LONDON (Reuters) - Kimi Raikkonen has one of Michael Schumacher’s Formula One records in his sights this weekend at the Canadian circuit where the now-retired seven times world champion won more races than anyone else.
If Raikkonen finishes in the top 10 in Montreal, the Lotus driver will equal Schumacher’s record of 24 successive grands prix in the points - even if the statistics are deceptive because scoring systems have changed.
Naturally, the ‘Iceman’ has been cool about the prospect.
“I am sure that it will all stop at some point,” he told Reuters recently. “Obviously we always try to get points and do good races but it can be some small part (that breaks) and it will stop.
“Of course it would be nice. It’s already nice now and every time with this team. In the past I kept retiring quite often so it’s different for sure to what it was in the past. But I’m sure that we will have some difficulties at some point.”
The 2007 world champion’s run almost ended in Monaco, the weekend before last, when a collision with McLaren’s Mexican Sergio Perez dropped him out of the points.
With fresh tires, and an insult or two hurled in Perez’s direction, Raikkonen managed to overtake three cars on the last two laps to scramble back into 10th place.
Schumacher started his scoring run by winning the 2001 Hungarian Grand Prix with Ferrari and ended it with a sixth place in Malaysia in 2003 - which was also Raikkonen’s first Formula One victory.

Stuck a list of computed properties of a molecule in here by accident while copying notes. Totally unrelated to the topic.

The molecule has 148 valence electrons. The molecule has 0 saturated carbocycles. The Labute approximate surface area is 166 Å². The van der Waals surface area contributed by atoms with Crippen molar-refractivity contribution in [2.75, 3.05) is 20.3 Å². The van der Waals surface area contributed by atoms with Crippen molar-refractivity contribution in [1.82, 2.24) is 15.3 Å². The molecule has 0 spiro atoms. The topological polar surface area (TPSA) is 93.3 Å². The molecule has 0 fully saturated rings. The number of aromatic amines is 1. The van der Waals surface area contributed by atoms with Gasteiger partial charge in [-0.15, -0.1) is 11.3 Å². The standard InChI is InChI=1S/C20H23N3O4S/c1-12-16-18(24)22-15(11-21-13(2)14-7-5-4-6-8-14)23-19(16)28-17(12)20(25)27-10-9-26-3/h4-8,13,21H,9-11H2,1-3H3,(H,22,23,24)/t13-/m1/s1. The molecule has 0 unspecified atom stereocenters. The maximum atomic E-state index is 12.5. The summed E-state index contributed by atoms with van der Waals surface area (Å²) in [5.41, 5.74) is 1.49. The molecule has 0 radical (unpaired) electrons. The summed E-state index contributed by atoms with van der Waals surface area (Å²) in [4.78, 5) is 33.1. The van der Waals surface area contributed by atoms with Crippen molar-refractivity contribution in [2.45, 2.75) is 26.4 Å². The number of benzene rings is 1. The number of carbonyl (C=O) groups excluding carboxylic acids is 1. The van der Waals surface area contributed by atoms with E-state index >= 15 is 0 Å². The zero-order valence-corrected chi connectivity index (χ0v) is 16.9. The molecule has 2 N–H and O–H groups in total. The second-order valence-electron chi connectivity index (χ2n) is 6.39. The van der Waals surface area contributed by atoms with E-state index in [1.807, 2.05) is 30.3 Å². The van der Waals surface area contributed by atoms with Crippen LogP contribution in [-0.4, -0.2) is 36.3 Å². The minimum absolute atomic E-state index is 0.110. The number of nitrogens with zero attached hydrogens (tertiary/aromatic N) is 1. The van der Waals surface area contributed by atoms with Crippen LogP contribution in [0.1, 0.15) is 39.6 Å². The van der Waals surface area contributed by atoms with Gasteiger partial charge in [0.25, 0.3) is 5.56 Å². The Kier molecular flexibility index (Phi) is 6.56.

Raikkonen, second in the championship after six races, began his current stretch of points finishes in Bahrain in April last year and has now reached the chequered flag in 34 successive races - allowing for his break in 2010 and 2011.
From 1960 to 2003 points went only to the top six. They were then extended to the top eight and from 2010 to the top 10.
Under the systems used when Schumacher set his record, Raikkonen’s current run would be a lot less special, however.
The Finn was 10th in Monaco and also in Brazil at the end of last season. His 23-race run includes two seventh places, an eighth and a ninth.
Taking the present points system to Schumacher’s record would make no difference to that tally since the 24 races were book-ended by retirements in Germany in 2001 and Brazil in 2003.
The record would still have been Schumacher’s even if the top five system used from 1950 to 1959 is applied.
The late five times world champion Juan Manuel Fangio racked up 21 top five finishes in a row between 1953 and 1956. Schumacher enjoyed 23 successive top five placings before Malaysia 2003.
But for the failure in Brazil in 2003, he might have racked up 43 scoring finishes in a row because he went on another run of 18 immediately afterwards.
Raikkonen won in Canada with McLaren in 2005 and has scored points on every visit, except in 2008 when his stationary Ferrari was rammed in the pitlane by McLaren’s Lewis Hamilton. That memory lingers on.
“Many times the race has been quite a lottery as there seem to be different things which affect it,” he said this week.
“The weather can change a lot, sometimes the tires or the track aren’t working very well, sometimes there are a lot of safety cars, or sometimes another driver runs into the back of you when you’re waiting at a red light.”
Reporting by Alan Baldwin, editing by Justin Palmer